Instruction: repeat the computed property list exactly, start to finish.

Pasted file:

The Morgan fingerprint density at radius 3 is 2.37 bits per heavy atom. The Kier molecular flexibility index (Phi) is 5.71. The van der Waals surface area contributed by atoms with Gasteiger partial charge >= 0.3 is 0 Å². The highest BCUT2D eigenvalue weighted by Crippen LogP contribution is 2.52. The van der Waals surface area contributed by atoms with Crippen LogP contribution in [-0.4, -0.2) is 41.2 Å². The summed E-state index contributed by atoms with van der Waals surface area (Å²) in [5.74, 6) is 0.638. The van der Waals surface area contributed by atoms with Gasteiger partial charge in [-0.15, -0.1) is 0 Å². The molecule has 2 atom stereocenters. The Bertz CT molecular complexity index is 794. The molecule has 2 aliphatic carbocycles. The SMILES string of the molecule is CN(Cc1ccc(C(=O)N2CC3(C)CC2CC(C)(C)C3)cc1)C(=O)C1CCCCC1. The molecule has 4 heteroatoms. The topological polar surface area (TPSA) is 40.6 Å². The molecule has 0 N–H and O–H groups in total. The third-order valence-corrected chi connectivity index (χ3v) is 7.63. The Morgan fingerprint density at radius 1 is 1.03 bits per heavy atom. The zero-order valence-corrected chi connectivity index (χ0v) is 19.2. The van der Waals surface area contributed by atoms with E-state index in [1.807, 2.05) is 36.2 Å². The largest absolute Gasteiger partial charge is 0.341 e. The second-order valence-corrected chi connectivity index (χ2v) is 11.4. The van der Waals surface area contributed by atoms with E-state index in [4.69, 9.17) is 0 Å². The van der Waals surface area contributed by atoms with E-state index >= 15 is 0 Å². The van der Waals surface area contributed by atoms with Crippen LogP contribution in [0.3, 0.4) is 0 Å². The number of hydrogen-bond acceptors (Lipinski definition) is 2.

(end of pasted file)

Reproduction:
The Morgan fingerprint density at radius 3 is 2.37 bits per heavy atom. The Kier molecular flexibility index (Phi) is 5.71. The van der Waals surface area contributed by atoms with Gasteiger partial charge >= 0.3 is 0 Å². The highest BCUT2D eigenvalue weighted by Crippen LogP contribution is 2.52. The van der Waals surface area contributed by atoms with Crippen LogP contribution in [-0.4, -0.2) is 41.2 Å². The summed E-state index contributed by atoms with van der Waals surface area (Å²) in [5.74, 6) is 0.638. The van der Waals surface area contributed by atoms with Gasteiger partial charge in [-0.15, -0.1) is 0 Å². The molecule has 2 atom stereocenters. The Bertz CT molecular complexity index is 794. The molecule has 2 aliphatic carbocycles. The SMILES string of the molecule is CN(Cc1ccc(C(=O)N2CC3(C)CC2CC(C)(C)C3)cc1)C(=O)C1CCCCC1. The molecule has 4 heteroatoms. The topological polar surface area (TPSA) is 40.6 Å². The molecule has 0 N–H and O–H groups in total. The third-order valence-corrected chi connectivity index (χ3v) is 7.63. The Morgan fingerprint density at radius 1 is 1.03 bits per heavy atom. The zero-order valence-corrected chi connectivity index (χ0v) is 19.2. The van der Waals surface area contributed by atoms with E-state index in [1.807, 2.05) is 36.2 Å². The largest absolute Gasteiger partial charge is 0.341 e. The second-order valence-corrected chi connectivity index (χ2v) is 11.4. The van der Waals surface area contributed by atoms with E-state index in [4.69, 9.17) is 0 Å². The van der Waals surface area contributed by atoms with E-state index >= 15 is 0 Å². The van der Waals surface area contributed by atoms with Crippen LogP contribution in [0.3, 0.4) is 0 Å². The number of hydrogen-bond acceptors (Lipinski definition) is 2.